Legislation to make radio stations pay royalties to performers when they broadcast their music won the Senate Judiciary Committee's approval Thursday.

Satellite radio, Internet radio and cable TV music channels already pay fees to performers and musicians, along with songwriter royalties. AM and FM radio stations just pay songwriters, not performers.

Judiciary Committee Chairman Patrick Leahy, D-Vt., said the bill corrects a glaring inequity. "When we listen to music, we are enjoying the intellectual property of two creative artists — the songwriter and the performer," he said.

The bill enjoys star-studded support. Entertainers Tony Bennett, Sheryl Crow, will.i.am, Herbie Hancock and Patti LaBelle have all made visits to Capitol Hill to lobby for it. But it also has some powerful opposition, the National Broadcasters Association, which argues that performers already benefit because radio stations playing their work drive listeners to buy music and concert tickets.

The Judiciary Committee's approval on a voice vote sends the bill to the full Senate, but lawmakers said they still want to make changes before a vote. A similar bill is pending in the House after winning the approval of its Judiciary Committee in May.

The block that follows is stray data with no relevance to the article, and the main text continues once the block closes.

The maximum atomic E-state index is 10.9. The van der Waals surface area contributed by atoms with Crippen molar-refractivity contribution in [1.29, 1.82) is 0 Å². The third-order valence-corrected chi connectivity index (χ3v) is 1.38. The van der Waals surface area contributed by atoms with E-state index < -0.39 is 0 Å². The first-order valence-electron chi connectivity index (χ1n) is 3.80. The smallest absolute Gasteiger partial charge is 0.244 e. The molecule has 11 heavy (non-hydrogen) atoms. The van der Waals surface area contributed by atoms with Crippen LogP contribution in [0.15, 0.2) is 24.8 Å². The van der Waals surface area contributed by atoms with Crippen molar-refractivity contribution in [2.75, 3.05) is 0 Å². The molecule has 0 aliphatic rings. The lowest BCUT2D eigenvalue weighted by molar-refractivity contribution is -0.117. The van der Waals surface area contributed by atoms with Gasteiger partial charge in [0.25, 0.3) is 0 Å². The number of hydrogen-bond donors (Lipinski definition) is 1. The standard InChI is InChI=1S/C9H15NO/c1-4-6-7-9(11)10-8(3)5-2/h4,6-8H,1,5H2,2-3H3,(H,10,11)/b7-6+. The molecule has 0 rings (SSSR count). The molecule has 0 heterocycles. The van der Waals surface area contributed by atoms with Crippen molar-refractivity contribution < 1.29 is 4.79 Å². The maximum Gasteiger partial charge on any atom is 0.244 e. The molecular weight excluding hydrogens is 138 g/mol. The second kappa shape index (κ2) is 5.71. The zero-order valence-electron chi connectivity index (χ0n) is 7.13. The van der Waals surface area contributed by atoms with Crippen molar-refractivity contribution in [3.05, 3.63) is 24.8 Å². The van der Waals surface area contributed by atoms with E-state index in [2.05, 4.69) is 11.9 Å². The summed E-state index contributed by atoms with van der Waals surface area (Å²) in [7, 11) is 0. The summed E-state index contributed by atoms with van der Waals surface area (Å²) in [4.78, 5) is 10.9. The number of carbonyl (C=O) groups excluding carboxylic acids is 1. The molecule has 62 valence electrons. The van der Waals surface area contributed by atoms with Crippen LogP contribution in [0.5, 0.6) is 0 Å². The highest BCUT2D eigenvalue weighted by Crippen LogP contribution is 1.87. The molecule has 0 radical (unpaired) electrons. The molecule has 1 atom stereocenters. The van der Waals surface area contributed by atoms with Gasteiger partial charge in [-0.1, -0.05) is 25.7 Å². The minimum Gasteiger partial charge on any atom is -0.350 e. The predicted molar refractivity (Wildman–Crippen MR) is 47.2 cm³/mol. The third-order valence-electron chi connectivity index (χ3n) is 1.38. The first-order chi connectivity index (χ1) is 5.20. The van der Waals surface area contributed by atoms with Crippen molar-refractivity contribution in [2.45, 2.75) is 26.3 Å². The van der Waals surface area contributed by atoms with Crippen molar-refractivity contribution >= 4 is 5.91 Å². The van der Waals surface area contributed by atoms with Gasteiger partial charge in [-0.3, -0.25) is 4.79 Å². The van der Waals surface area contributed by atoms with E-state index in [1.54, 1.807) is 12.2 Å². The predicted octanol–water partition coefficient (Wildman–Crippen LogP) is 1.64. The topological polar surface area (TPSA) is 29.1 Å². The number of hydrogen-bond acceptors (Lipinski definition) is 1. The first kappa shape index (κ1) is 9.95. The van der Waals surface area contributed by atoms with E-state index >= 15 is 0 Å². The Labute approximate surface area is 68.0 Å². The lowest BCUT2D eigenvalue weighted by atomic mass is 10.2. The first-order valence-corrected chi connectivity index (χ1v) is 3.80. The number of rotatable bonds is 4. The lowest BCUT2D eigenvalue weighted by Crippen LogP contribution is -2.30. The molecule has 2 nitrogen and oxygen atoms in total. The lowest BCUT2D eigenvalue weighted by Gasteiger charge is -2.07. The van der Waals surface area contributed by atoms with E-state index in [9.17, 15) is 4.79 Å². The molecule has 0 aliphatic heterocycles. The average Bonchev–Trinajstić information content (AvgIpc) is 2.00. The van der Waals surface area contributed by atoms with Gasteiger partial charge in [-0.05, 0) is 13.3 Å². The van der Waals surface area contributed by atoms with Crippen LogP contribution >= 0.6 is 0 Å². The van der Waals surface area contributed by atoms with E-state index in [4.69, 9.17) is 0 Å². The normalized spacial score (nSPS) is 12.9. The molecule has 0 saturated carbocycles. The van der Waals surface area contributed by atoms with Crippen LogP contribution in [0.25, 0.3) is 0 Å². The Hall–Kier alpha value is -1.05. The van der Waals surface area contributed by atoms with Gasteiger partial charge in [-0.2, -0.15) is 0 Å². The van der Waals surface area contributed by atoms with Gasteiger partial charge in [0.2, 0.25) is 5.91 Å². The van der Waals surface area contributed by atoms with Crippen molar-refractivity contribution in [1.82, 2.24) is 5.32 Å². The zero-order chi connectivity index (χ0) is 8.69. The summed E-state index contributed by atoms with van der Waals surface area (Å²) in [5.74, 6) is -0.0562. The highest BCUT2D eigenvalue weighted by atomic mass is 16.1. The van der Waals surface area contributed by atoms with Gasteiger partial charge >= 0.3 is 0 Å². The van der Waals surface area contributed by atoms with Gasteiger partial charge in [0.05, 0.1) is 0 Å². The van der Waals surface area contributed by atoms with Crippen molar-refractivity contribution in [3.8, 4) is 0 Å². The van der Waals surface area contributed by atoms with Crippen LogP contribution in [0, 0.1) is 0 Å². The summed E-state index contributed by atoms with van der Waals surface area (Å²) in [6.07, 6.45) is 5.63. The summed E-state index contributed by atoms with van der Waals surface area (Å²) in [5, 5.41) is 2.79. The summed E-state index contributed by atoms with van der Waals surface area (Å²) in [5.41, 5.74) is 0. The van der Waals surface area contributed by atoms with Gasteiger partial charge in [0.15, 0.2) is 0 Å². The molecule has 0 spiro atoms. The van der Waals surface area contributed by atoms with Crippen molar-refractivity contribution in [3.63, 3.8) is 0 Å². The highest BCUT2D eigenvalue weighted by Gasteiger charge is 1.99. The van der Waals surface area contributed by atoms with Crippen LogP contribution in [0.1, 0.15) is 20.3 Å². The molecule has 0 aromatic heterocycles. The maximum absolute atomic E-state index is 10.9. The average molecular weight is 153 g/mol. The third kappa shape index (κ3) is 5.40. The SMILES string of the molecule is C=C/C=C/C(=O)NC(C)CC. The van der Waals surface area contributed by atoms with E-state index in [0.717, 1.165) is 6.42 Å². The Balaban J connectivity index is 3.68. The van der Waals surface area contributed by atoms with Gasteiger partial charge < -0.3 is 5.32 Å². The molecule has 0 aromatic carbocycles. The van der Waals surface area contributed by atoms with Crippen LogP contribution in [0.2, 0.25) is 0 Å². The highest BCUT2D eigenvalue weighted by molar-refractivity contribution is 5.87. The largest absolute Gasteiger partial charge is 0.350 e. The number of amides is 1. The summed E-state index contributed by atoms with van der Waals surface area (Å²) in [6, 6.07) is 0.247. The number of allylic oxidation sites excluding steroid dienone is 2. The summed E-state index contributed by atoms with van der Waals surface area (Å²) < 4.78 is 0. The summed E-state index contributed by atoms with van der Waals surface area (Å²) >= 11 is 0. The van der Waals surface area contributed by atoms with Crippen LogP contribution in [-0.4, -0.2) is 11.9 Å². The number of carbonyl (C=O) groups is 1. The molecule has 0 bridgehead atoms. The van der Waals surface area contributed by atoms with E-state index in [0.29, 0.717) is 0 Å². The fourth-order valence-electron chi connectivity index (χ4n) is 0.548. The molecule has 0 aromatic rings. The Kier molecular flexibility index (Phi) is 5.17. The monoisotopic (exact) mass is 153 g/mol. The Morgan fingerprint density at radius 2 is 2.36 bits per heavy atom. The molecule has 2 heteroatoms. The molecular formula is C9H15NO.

Sen. John Cornyn, R-Texas, called the bill a job killer and said it would hurt small and minority-owned radio stations already struggling in the hard economic times. He said he feared many of them will just switch to all-talk formats rather than pay more royalties.

Leahy said he amended the bill to accommodate smaller broadcasters by allowing them to pay a flat fee annual fee ranging from $100 to $5,000 based on their revenues. Public radio and other noncommercial stations would pay between $100 and $1,000 in new royalties.

Larger commercial stations that make more than $1.25 million would pay a rate set by the federal Copyright Royalty Board.

Broadcasters that make less than $5 million would start paying fees three years after the bill becomes law. Stations that make more would have to start paying the fees a year from enactment.